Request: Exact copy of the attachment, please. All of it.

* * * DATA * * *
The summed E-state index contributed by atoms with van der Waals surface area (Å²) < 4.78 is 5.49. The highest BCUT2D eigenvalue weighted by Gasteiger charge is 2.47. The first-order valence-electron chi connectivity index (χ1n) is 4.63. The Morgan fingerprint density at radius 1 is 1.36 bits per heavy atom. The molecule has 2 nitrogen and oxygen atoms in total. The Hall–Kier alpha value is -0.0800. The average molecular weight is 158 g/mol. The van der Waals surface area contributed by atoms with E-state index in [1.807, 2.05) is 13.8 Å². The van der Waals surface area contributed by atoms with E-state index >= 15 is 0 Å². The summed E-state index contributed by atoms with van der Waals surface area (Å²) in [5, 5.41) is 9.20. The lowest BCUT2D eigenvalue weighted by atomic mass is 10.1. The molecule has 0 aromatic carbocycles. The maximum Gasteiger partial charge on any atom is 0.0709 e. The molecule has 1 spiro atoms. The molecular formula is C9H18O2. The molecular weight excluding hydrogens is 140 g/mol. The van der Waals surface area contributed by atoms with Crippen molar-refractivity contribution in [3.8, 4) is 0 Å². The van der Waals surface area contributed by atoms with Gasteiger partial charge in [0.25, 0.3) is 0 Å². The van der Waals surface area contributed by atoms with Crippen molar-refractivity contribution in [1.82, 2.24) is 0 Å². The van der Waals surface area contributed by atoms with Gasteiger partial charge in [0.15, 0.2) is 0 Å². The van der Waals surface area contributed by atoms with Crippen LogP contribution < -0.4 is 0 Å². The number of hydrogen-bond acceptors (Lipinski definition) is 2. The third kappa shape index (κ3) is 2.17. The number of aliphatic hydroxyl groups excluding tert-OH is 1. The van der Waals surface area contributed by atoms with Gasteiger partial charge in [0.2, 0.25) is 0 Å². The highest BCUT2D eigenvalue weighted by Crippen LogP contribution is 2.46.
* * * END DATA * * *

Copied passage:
The summed E-state index contributed by atoms with van der Waals surface area (Å²) < 4.78 is 5.49. The highest BCUT2D eigenvalue weighted by Gasteiger charge is 2.47. The first-order valence-electron chi connectivity index (χ1n) is 4.63. The Morgan fingerprint density at radius 1 is 1.36 bits per heavy atom. The molecule has 2 nitrogen and oxygen atoms in total. The Hall–Kier alpha value is -0.0800. The average molecular weight is 158 g/mol. The van der Waals surface area contributed by atoms with E-state index in [1.807, 2.05) is 13.8 Å². The van der Waals surface area contributed by atoms with E-state index >= 15 is 0 Å². The summed E-state index contributed by atoms with van der Waals surface area (Å²) in [5, 5.41) is 9.20. The lowest BCUT2D eigenvalue weighted by atomic mass is 10.1. The molecule has 0 aromatic carbocycles. The maximum Gasteiger partial charge on any atom is 0.0709 e. The molecule has 1 spiro atoms. The molecular formula is C9H18O2. The molecular weight excluding hydrogens is 140 g/mol. The van der Waals surface area contributed by atoms with Crippen molar-refractivity contribution in [3.8, 4) is 0 Å². The van der Waals surface area contributed by atoms with Gasteiger partial charge in [0.25, 0.3) is 0 Å². The van der Waals surface area contributed by atoms with Crippen molar-refractivity contribution in [1.82, 2.24) is 0 Å². The van der Waals surface area contributed by atoms with Gasteiger partial charge in [0.15, 0.2) is 0 Å². The van der Waals surface area contributed by atoms with Crippen LogP contribution < -0.4 is 0 Å². The number of hydrogen-bond acceptors (Lipinski definition) is 2. The third kappa shape index (κ3) is 2.17. The number of aliphatic hydroxyl groups excluding tert-OH is 1. The van der Waals surface area contributed by atoms with Gasteiger partial charge in [0.2, 0.25) is 0 Å². The highest BCUT2D eigenvalue weighted by Crippen LogP contribution is 2.46.